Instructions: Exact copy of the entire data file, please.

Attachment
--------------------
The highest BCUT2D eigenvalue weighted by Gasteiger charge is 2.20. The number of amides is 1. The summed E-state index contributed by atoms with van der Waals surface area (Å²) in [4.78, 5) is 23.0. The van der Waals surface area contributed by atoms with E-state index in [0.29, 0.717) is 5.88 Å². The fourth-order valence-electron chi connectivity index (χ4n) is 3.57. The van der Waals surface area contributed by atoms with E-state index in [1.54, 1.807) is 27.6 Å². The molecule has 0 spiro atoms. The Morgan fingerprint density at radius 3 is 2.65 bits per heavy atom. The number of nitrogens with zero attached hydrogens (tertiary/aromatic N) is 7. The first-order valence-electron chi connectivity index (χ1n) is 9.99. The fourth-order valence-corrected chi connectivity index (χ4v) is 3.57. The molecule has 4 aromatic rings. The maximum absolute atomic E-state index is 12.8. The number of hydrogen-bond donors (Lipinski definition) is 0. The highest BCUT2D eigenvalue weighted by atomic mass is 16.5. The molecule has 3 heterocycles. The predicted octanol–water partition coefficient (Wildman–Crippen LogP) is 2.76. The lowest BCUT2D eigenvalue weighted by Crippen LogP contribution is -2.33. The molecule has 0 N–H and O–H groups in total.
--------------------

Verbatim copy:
The highest BCUT2D eigenvalue weighted by Gasteiger charge is 2.20. The number of amides is 1. The summed E-state index contributed by atoms with van der Waals surface area (Å²) in [4.78, 5) is 23.0. The van der Waals surface area contributed by atoms with E-state index in [0.29, 0.717) is 5.88 Å². The fourth-order valence-electron chi connectivity index (χ4n) is 3.57. The van der Waals surface area contributed by atoms with E-state index in [1.54, 1.807) is 27.6 Å². The molecule has 0 spiro atoms. The Morgan fingerprint density at radius 3 is 2.65 bits per heavy atom. The number of nitrogens with zero attached hydrogens (tertiary/aromatic N) is 7. The first-order valence-electron chi connectivity index (χ1n) is 9.99. The fourth-order valence-corrected chi connectivity index (χ4v) is 3.57. The molecule has 4 aromatic rings. The maximum absolute atomic E-state index is 12.8. The number of hydrogen-bond donors (Lipinski definition) is 0. The highest BCUT2D eigenvalue weighted by atomic mass is 16.5. The molecule has 3 heterocycles. The predicted octanol–water partition coefficient (Wildman–Crippen LogP) is 2.76. The lowest BCUT2D eigenvalue weighted by Crippen LogP contribution is -2.33. The molecule has 0 N–H and O–H groups in total.